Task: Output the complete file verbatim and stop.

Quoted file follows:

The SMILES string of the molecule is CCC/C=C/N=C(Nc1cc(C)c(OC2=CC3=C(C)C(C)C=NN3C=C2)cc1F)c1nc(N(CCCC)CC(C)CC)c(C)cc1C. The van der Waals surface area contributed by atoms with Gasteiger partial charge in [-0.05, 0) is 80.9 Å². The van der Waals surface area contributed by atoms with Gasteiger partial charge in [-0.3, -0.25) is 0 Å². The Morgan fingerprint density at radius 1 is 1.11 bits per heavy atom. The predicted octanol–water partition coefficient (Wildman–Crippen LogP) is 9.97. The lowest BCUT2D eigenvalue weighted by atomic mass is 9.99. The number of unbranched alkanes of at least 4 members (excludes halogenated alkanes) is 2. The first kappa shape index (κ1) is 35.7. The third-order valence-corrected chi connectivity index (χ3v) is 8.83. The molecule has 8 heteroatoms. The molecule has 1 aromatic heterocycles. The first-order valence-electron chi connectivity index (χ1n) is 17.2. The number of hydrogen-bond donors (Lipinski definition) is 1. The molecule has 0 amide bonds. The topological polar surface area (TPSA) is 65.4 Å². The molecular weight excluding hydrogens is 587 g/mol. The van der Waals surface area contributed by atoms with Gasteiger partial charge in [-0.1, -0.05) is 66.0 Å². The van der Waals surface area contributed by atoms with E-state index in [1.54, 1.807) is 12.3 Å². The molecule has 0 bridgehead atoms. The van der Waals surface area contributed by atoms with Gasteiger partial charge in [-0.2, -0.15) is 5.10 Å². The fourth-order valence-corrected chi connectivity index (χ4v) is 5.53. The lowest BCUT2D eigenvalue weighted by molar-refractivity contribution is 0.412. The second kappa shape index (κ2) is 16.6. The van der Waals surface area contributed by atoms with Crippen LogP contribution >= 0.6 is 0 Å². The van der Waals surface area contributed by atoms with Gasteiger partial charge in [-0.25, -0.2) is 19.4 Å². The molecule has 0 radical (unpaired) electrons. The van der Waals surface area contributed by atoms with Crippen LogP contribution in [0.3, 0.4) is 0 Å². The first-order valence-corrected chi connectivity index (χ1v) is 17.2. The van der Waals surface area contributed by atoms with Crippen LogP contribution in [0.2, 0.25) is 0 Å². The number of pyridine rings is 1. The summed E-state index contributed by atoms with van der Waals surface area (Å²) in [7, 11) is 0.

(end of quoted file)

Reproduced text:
The SMILES string of the molecule is CCC/C=C/N=C(Nc1cc(C)c(OC2=CC3=C(C)C(C)C=NN3C=C2)cc1F)c1nc(N(CCCC)CC(C)CC)c(C)cc1C. The van der Waals surface area contributed by atoms with Gasteiger partial charge in [-0.05, 0) is 80.9 Å². The van der Waals surface area contributed by atoms with Gasteiger partial charge in [-0.3, -0.25) is 0 Å². The Morgan fingerprint density at radius 1 is 1.11 bits per heavy atom. The predicted octanol–water partition coefficient (Wildman–Crippen LogP) is 9.97. The lowest BCUT2D eigenvalue weighted by atomic mass is 9.99. The number of unbranched alkanes of at least 4 members (excludes halogenated alkanes) is 2. The first kappa shape index (κ1) is 35.7. The third-order valence-corrected chi connectivity index (χ3v) is 8.83. The molecule has 8 heteroatoms. The molecule has 1 aromatic heterocycles. The first-order valence-electron chi connectivity index (χ1n) is 17.2. The number of hydrogen-bond donors (Lipinski definition) is 1. The molecule has 0 amide bonds. The topological polar surface area (TPSA) is 65.4 Å². The molecular weight excluding hydrogens is 587 g/mol. The van der Waals surface area contributed by atoms with Gasteiger partial charge in [-0.1, -0.05) is 66.0 Å². The van der Waals surface area contributed by atoms with E-state index in [1.54, 1.807) is 12.3 Å². The molecule has 0 bridgehead atoms. The van der Waals surface area contributed by atoms with Gasteiger partial charge in [-0.2, -0.15) is 5.10 Å². The fourth-order valence-corrected chi connectivity index (χ4v) is 5.53. The lowest BCUT2D eigenvalue weighted by molar-refractivity contribution is 0.412. The second kappa shape index (κ2) is 16.6. The van der Waals surface area contributed by atoms with Crippen LogP contribution >= 0.6 is 0 Å². The van der Waals surface area contributed by atoms with Gasteiger partial charge in [-0.25, -0.2) is 19.4 Å². The molecule has 0 radical (unpaired) electrons. The van der Waals surface area contributed by atoms with Crippen LogP contribution in [0.3, 0.4) is 0 Å². The first-order valence-corrected chi connectivity index (χ1v) is 17.2. The van der Waals surface area contributed by atoms with Crippen LogP contribution in [0.2, 0.25) is 0 Å². The number of pyridine rings is 1. The summed E-state index contributed by atoms with van der Waals surface area (Å²) in [7, 11) is 0.